There is a big fuss about Pure Beauty, John Baldessari’s retrospective at the Metropolitan Museum of Art in New York. And there should be. While his work has been shown here and internationally since the 1980s, this exhibition comprises the first major survey of Baldessari’s work in the United States in over twenty years. It was about time.
Baldessari was part of the conceptual art scene that developed in the US post WW II period. Well known as a teacher from his years at CalArts and later at UCLA, and with a host of ex-students who became art world luminaries in their own right (David Salle, Barbara Bloom, Mike Kelley and others), Baldessari has been an integral part of the burgeoning LA art scene for over the past fifty years.
Several essayists in the accompanying catalogue note Baldessari’s interest in the works of Ludwig Wittgenstein and Claude Lévi- Strauss, but those interests appear to be married to a frank sense of not only the absurd, but of the daily. A natural post-modernist, as much as contemporary theory may have attracted him, it is equally obvious that Baldessari was influenced by Hollywood film culture, using, as he himself said, “the language of everyday people.”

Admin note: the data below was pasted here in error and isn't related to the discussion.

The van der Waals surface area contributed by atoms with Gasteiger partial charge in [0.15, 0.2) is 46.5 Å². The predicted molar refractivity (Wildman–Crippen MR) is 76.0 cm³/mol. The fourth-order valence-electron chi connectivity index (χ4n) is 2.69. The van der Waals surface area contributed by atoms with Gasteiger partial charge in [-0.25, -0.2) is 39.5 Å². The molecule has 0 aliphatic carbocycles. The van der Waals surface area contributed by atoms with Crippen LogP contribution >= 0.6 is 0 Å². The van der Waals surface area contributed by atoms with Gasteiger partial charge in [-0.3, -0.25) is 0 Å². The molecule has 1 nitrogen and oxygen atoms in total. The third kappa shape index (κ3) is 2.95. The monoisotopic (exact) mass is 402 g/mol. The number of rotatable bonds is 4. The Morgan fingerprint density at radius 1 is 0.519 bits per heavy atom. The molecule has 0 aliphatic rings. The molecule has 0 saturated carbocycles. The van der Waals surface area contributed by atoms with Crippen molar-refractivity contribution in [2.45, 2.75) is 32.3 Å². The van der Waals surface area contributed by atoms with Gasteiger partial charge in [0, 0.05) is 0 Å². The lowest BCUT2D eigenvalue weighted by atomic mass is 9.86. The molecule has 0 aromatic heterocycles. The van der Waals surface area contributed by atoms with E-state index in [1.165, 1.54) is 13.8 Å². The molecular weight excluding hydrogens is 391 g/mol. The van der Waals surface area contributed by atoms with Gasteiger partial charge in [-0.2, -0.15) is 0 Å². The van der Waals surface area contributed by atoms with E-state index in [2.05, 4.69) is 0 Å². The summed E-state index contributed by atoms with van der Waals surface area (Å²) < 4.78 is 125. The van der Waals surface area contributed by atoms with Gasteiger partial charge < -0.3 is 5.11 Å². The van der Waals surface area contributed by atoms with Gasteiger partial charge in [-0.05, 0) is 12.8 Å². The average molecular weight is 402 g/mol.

Arranged chronologically, Pure Beauty, does what a good retrospective should; it gives us a glance into decades of Baldessari’s career. What is curious here however, is the absence of any clear trajectory; certainly there is no dominant linear progression in terms of subject. The ideas that interested Baldessari as early as the 1960s keep circulating throughout the exhibit and he redoes them in media as disparate as paintings, text, found footage, appropriated posters, film stills, photographs, performances, collage, videos, reliefs, digital prints—and combinations thereof. His 1975 black and white close-up of an elbow shows up again in 2008 as a laser cut bas relief titled Arms and Legs (Specifically Elbow and Knee). His 1965 painting, Falling Cloud, morphed into an enormous brain for one of the two newly commissioned posters in the foyer of the Met.
While circularity is a leitmotif here, it doesn’t imply repetition. Baldessari’s approach is multitudinous. He will take one idea and play it out in a dizzying array of possibilities. Agency (or lack of) is clearly one of Baldessari’s concerns and several photographs document remnants from a game he designed that is about making choices. In an altogether different series of photographs, Baldessari documents chance as in Three Balls in the Air to get a Straight Line (Best of Thirty-Six Attempts). Color is another theme he returns to again and again, ranging from formal close-ups of unidentified objects that look like large color swatches, to a video showing an aerial view of a man painting a room in various colors. Structure by Color Series: Simone with Fruit, is a set of luscious color snapshots that show a beautiful California blonde licking, kissing or sucking on different (colored) fruit.